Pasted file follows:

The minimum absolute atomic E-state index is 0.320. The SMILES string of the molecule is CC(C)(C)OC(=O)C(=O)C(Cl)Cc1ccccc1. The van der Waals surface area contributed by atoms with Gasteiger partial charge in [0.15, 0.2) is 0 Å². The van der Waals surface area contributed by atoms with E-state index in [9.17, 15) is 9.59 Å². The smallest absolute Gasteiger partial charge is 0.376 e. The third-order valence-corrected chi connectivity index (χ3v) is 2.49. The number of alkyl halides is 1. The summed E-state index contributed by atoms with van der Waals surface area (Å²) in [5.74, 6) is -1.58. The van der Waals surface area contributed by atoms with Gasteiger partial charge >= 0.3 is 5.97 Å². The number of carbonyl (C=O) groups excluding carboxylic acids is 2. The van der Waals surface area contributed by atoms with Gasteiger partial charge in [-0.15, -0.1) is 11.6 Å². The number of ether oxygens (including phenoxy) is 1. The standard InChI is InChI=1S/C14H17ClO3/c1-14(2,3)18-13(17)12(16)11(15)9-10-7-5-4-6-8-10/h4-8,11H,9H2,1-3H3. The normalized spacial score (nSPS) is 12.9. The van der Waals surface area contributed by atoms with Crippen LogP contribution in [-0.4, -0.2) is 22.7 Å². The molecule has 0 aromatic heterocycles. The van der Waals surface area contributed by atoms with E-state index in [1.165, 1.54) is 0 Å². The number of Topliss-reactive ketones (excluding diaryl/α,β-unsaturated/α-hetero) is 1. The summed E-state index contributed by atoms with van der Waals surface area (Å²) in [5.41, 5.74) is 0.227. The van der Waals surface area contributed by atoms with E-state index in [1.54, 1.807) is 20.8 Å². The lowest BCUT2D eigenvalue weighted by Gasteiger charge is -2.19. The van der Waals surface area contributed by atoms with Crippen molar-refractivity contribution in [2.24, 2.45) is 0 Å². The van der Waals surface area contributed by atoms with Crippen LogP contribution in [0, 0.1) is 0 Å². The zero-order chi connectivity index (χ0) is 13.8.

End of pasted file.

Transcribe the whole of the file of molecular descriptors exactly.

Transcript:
The minimum absolute atomic E-state index is 0.320. The SMILES string of the molecule is CC(C)(C)OC(=O)C(=O)C(Cl)Cc1ccccc1. The van der Waals surface area contributed by atoms with Gasteiger partial charge in [0.15, 0.2) is 0 Å². The van der Waals surface area contributed by atoms with E-state index in [9.17, 15) is 9.59 Å². The smallest absolute Gasteiger partial charge is 0.376 e. The third-order valence-corrected chi connectivity index (χ3v) is 2.49. The number of alkyl halides is 1. The summed E-state index contributed by atoms with van der Waals surface area (Å²) in [5.74, 6) is -1.58. The van der Waals surface area contributed by atoms with Gasteiger partial charge >= 0.3 is 5.97 Å². The number of carbonyl (C=O) groups excluding carboxylic acids is 2. The van der Waals surface area contributed by atoms with Gasteiger partial charge in [-0.15, -0.1) is 11.6 Å². The number of ether oxygens (including phenoxy) is 1. The standard InChI is InChI=1S/C14H17ClO3/c1-14(2,3)18-13(17)12(16)11(15)9-10-7-5-4-6-8-10/h4-8,11H,9H2,1-3H3. The normalized spacial score (nSPS) is 12.9. The van der Waals surface area contributed by atoms with Crippen LogP contribution in [-0.4, -0.2) is 22.7 Å². The molecule has 0 aromatic heterocycles. The van der Waals surface area contributed by atoms with E-state index in [1.165, 1.54) is 0 Å². The number of Topliss-reactive ketones (excluding diaryl/α,β-unsaturated/α-hetero) is 1. The summed E-state index contributed by atoms with van der Waals surface area (Å²) in [5.41, 5.74) is 0.227. The van der Waals surface area contributed by atoms with E-state index in [1.54, 1.807) is 20.8 Å². The lowest BCUT2D eigenvalue weighted by Gasteiger charge is -2.19. The van der Waals surface area contributed by atoms with Crippen molar-refractivity contribution in [2.24, 2.45) is 0 Å². The van der Waals surface area contributed by atoms with Crippen LogP contribution in [0, 0.1) is 0 Å². The zero-order chi connectivity index (χ0) is 13.8.